When lyctids or bostrichids are identified, the solution is usually less severe. Once emerged indoors, these beetles have a difficult time re-infesting wood. They are not likely to crawl through a floor finish as both starch and moisture within the wood has usually declined.
The solution is usually simpler when only a few pieces of flooring are infested. The infested and adjacent boards can often be removed, replaced and the finish matched.
Sometimes it is preferable to sand and refinish the entire hardwood floor. Once the old finish is removed and before the new finish applied, it can be treated with a borate spray. Borates will penetrate unfinished wood though they will not penetrate through polyurethane or other water repellent coatings.
Treating with borates can be expensive and usually not required. Lyctids and bostrichids are not likely to re-infest, especially, when the moisture is properly controlled. Borate applications into dry wood is minimal and will have little effect of developing larvae.
Structural fumigation will usually only be warranted when infestations have spread into the structural components of the building.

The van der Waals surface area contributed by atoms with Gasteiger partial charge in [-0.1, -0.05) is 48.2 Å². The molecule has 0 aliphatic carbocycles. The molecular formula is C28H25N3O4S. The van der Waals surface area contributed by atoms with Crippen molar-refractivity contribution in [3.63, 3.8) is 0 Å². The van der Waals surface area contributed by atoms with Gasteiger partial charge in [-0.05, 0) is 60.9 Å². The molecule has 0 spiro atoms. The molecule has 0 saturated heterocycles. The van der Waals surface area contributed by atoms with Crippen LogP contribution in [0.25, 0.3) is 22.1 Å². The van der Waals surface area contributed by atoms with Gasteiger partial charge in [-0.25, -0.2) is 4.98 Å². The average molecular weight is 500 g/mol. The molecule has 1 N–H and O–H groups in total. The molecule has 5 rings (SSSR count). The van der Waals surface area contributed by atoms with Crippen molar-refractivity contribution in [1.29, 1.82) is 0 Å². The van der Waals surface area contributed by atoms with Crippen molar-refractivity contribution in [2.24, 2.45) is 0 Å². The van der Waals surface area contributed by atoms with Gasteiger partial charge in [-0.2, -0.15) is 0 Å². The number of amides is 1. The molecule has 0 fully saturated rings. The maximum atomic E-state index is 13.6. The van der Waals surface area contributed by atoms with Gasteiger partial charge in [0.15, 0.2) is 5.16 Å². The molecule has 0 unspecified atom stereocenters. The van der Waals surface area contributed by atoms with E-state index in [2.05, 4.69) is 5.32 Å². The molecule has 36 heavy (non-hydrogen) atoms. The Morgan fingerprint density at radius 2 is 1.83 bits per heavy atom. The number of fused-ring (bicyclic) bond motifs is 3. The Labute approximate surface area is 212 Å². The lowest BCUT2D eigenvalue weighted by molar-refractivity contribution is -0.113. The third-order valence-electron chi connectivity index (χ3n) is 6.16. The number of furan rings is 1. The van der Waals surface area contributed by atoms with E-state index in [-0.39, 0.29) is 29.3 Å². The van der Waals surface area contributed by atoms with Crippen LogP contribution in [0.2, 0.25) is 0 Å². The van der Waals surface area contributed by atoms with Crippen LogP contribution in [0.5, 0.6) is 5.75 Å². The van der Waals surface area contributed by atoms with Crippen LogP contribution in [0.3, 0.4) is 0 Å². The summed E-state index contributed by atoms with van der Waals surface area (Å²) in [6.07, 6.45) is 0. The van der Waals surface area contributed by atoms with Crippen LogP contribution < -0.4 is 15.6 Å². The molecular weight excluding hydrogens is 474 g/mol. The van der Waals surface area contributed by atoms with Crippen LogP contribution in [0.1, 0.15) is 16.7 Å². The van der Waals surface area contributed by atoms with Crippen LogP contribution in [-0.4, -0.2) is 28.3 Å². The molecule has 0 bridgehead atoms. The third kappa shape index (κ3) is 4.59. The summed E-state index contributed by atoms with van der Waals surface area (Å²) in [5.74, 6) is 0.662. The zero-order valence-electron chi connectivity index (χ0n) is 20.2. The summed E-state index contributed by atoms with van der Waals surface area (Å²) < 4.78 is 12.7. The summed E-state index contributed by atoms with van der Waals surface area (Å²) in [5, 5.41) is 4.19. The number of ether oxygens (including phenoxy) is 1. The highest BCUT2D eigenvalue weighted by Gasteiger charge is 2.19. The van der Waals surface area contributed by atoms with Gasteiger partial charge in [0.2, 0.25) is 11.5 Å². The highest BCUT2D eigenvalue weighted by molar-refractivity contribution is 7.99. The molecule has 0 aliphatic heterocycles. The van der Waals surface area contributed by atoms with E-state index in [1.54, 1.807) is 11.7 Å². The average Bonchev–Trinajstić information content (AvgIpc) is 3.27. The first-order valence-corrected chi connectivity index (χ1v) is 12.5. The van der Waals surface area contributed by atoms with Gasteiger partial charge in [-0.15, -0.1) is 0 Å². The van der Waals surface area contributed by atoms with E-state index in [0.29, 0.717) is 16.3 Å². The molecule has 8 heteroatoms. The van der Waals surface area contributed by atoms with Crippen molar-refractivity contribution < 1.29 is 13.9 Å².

Hints for the Property Owner
Powderpost beetle infestations that have been active may die out on their own. You can often make this determination by first vacuuming up any powdery substance, sealing off the holes with a piece of tape and monitor for new holes or powder. Powderpost beetles are attracted to light and mostly seen during spring and summer months.
To keep wood flooring beetles under control, keep moisture under control. Make sure that the soil in the crawlspace has a 100% covering of a suitable moisture retarder and good cross ventilation. Control the temperature and relative humidity to the requirements of the flooring manufacturer or the National Wood Flooring Association – NWFA. 30-50% and 60-80 degrees Fahrenheit. Keeping the environment in this range will result in an equilibrium moisture content of 6-9%.
As Michael F. Potter, Extension Entomologist University of Kentucky College of Agriculture states in his article on Powderpost Beetles, “Since powderpost beetles damage wood slowly, take time to consider the options available for remediation.”
Here’s a good article at Happy DIY Home, on How to Get Rid of the Powder Post Beetle
The Weinheimer Group, Inc serves the states of Oregon and Washington. Request and Inspection or contact for more information.